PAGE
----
Dan Rather On Campaign Finance Reform

Campaign finance reform is dead. The Republicans killed it.

Everybody knows money [much of it dirty money in one way or another] is polluting American electoral politics.

Special interest money pours into campaigns, local, state and national, in huge, unprecedented amounts. The amount of money and the amount of influence it buys has grown every year, in my lifetime and yours.

Big corporations, big unions, big sociological and religious movements, and perhaps most ominously, foreign money is pipelined into election campaigns. What it buys is at least access, access to decision-makers, often more than that-influence, a lot of influence-and, more often than most people know, it outright buys laws or the killing of laws.

What happens at the local level, around City Halls and County Courthouses, is, in many cases, totally out of hand, out of control. Ditto what happens in state legislatures...even more so.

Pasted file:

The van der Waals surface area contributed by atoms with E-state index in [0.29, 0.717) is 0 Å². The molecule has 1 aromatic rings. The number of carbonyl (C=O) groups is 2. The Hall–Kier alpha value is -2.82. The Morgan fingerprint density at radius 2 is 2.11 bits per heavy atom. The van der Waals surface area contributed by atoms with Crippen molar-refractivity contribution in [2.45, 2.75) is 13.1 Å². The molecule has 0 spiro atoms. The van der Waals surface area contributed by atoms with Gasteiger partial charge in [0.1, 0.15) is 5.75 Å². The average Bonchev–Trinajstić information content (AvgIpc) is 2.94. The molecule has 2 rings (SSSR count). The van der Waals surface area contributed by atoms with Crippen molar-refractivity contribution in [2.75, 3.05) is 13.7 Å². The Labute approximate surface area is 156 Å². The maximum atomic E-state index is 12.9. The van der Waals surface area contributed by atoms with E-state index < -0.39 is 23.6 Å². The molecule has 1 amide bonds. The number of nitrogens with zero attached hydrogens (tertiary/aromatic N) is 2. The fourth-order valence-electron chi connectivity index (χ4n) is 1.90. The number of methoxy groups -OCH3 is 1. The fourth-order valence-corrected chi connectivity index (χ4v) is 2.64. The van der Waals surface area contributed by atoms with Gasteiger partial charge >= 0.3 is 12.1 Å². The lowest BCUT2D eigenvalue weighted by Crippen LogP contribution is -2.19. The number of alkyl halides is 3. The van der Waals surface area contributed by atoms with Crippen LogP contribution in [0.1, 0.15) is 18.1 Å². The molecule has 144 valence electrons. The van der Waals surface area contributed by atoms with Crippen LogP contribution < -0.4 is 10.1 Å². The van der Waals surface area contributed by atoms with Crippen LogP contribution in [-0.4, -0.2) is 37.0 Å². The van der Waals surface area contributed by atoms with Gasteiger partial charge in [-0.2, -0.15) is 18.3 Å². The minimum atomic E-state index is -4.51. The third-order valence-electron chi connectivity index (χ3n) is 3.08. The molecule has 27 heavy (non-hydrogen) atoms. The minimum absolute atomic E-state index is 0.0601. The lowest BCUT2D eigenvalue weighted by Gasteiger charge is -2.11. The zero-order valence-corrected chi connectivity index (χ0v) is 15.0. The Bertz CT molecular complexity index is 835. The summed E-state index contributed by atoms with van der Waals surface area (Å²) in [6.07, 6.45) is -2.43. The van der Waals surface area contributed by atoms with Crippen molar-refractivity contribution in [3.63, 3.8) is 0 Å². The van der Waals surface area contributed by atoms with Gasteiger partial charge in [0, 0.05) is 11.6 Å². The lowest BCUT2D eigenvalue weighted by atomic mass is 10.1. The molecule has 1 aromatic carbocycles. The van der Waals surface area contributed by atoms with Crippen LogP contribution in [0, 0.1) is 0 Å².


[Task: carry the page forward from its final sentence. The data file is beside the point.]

Little or no effort has been or is being made to do anything about that...at the local and state level.

There has been an effort to do something, not a whole lot, frankly, but at least something...at the national level. Election races for the House, the Senate, and the Presidency.

That's what died today, because it was killed. A watered-down campaign finance reform bill had been introduced into the Senate. Republicans killed it. They did so for one reason: they believe, with considerable justification, that they are better at raising money than Democrats.

They traditionally have raised more. And looking ahead, they like their chances in the future to raise even more, to increase the gap between what they raise and what the Democrats can raise.

So, they did not want campaign finance reform. One may argue, with some justification, that many Democrats didn't want it either. But it is not partisan to say that it wasn't Democrats who killed this campaign finance reform effort, it was Republicans.

When they were in power in the Congress, Democrats didn't try to reform finance for campaigns. Then, they thought they had the whip hand. Now it's Republicans...so it's their responsibility.

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